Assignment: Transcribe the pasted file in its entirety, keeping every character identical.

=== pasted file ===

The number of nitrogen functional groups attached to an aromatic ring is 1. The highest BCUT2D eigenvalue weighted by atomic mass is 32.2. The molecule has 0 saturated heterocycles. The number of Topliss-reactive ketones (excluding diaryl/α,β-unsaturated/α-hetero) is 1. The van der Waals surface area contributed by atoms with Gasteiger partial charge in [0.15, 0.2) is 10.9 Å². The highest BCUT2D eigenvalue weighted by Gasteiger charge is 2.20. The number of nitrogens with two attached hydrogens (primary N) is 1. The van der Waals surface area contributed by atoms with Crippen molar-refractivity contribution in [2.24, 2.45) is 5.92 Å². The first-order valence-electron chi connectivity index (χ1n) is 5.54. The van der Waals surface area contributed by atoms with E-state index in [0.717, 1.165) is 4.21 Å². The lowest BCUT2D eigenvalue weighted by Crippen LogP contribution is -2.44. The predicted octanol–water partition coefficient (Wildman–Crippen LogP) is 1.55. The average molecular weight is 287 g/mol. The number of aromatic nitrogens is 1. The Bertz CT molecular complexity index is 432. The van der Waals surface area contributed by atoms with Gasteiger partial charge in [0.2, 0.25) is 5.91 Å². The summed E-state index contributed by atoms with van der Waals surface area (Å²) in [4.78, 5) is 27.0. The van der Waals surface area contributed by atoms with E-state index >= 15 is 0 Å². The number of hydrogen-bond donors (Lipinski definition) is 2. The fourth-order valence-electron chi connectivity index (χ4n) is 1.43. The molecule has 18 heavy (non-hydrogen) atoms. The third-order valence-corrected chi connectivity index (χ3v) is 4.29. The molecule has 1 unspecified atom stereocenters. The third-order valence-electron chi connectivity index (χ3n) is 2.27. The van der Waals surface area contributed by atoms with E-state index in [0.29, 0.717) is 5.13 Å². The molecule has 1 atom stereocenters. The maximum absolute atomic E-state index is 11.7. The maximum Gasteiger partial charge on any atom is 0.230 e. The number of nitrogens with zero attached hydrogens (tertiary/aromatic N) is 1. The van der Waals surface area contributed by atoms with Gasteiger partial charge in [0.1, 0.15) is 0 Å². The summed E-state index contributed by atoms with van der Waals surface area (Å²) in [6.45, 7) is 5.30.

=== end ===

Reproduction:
The number of nitrogen functional groups attached to an aromatic ring is 1. The highest BCUT2D eigenvalue weighted by atomic mass is 32.2. The molecule has 0 saturated heterocycles. The number of Topliss-reactive ketones (excluding diaryl/α,β-unsaturated/α-hetero) is 1. The van der Waals surface area contributed by atoms with Gasteiger partial charge in [0.15, 0.2) is 10.9 Å². The highest BCUT2D eigenvalue weighted by Gasteiger charge is 2.20. The number of nitrogens with two attached hydrogens (primary N) is 1. The van der Waals surface area contributed by atoms with Crippen molar-refractivity contribution in [2.24, 2.45) is 5.92 Å². The first-order valence-electron chi connectivity index (χ1n) is 5.54. The van der Waals surface area contributed by atoms with E-state index in [0.717, 1.165) is 4.21 Å². The lowest BCUT2D eigenvalue weighted by Crippen LogP contribution is -2.44. The predicted octanol–water partition coefficient (Wildman–Crippen LogP) is 1.55. The average molecular weight is 287 g/mol. The number of aromatic nitrogens is 1. The Bertz CT molecular complexity index is 432. The van der Waals surface area contributed by atoms with Gasteiger partial charge in [0.2, 0.25) is 5.91 Å². The summed E-state index contributed by atoms with van der Waals surface area (Å²) in [4.78, 5) is 27.0. The van der Waals surface area contributed by atoms with E-state index >= 15 is 0 Å². The number of hydrogen-bond donors (Lipinski definition) is 2. The fourth-order valence-electron chi connectivity index (χ4n) is 1.43. The molecule has 18 heavy (non-hydrogen) atoms. The third-order valence-corrected chi connectivity index (χ3v) is 4.29. The molecule has 1 unspecified atom stereocenters. The third-order valence-electron chi connectivity index (χ3n) is 2.27. The van der Waals surface area contributed by atoms with E-state index in [0.29, 0.717) is 5.13 Å². The molecule has 1 atom stereocenters. The maximum absolute atomic E-state index is 11.7. The maximum Gasteiger partial charge on any atom is 0.230 e. The number of nitrogens with zero attached hydrogens (tertiary/aromatic N) is 1. The van der Waals surface area contributed by atoms with Gasteiger partial charge in [0.1, 0.15) is 0 Å². The summed E-state index contributed by atoms with van der Waals surface area (Å²) in [6.45, 7) is 5.30.